Countdown to Self Destruct in 5...4...3...2...1...

Jeffrey J. MarksContributor IMarch 18, 2008

I’ve seen it before.

No time left, Lakers trailing by two. Kobe dribbles baseline into a triple team. The ball bounces off his foot and out of bounds. The Lakers lose.

This is what happens when Kobe has to do it alone. Or when he thinks he has to do it alone. Or when he feels his MVP status slipping away.

It is true; Kobe has been a team player as of late. But the fact that it is worthy of comment demonstrates how futile those efforts have been in the past.

The Gasol trade was good for the Lakers. Kobe had someone he could trust. It’s not that his other teammates were not worthy of trust. Just that Kobe didn’t seem to trust them.

With Gasol out, it is time for that monumental lifting of his team onto Kobe’s broad shoulders. He must carry them until Pau returns. Or must he?

Growing up, Kobe lived a good chunk of his youth in Italy. Kobe's father, Joe “Jelly Bean” Bryant played professional ball in the Italian league. This was before the Internet, before DIRECTV, heck, we barely had VHS.

In addition to watching his Dad, Kobe mostly saw basketball on video tapes shipped to Italy by his American relatives. These tapes, more often than not, were of the phenom of that era, a young Michael Jordan.

Kobe was dazzled by the most talented player in the league. Those tapes also showed Michael losing year after year—struggling in the playoffs. Jordan was 1985’s NBA Rookie of the Year. He was named four times to the All-NBA First Team, and three times to the NBA All-Defensive First Team. But he had yet to win a title.

Then, the video showed something different. In the 1991 Finals, Michael had a great series: averaging 31.2 points, 11.4 assists and 6.6 rebounds per game. But he had something much more…a team he could trust.

By 1991, the Bulls added John Paxson, Horace Grant, Scottie Pippen, Bill Cartwright, and B.J. Armstrong. And Michael brought in a new attitude. Gone was his purported mindset that while there is no “I” in team, there is in win. Michael was willing to share the ball. And that willingness earned him something else…more opportunity.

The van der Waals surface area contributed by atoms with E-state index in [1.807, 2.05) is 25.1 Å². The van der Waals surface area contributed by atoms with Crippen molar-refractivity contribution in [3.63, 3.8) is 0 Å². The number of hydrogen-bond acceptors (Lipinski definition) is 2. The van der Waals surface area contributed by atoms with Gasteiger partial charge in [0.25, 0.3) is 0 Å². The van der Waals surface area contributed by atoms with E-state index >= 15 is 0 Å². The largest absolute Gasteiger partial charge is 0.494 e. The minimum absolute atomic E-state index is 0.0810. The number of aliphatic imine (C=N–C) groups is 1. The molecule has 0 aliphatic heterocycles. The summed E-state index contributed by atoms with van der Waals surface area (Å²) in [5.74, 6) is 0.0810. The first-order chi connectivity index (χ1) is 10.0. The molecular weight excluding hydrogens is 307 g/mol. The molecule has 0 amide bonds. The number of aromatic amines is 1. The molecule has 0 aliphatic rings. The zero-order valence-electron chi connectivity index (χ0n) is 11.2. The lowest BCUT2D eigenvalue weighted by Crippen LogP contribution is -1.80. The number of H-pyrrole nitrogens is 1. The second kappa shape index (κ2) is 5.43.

When the Lakers were forced to play defense against all five Bulls on the floor, Michael was free to fly like never before.

In 1991, the Bulls beat the Lakers in five games, winning their franchise's first title.

Is it possible that Kobe thinks he is better than Jordan? Possibly.

Is he? No.

Kobe could be though. But first he needs to go beyond being a great individual player and become a great team player.

He did it once. There wasn’t anything better than watching a lob pass from Bryant to O’Neal, followed by a monster jam. Or Shaq in the post, double teamed, kicking it out to Bryant for an open three.

And when they were not passing to each other, Fisher or Horry were taking the big shots at the buzzer. The ball didn’t have to stay in Kobe’s clutches. And the Lakers would win.

When Kobe does that again, the rules will change. Teams will devise entire strategies only employed while playing against the Lakers.

The Pistons had the “Jordan Rules”. The whole league played “Hack-A-Shaq”.  Right now, the best strategy for beating Kobe is the "get out of his way, he’ll beat himself" plan.

Kobe has his Armstrong, Grant, and Paxson in Farmar, Odom, and Fisher. And his Cartwright and Pippen will be back soon when Bynum and Gasol return from injury.

Hey Kobe, BE LIKE MIKE. Be a team player. Be patient. And for the fans' sake, trust the other guys.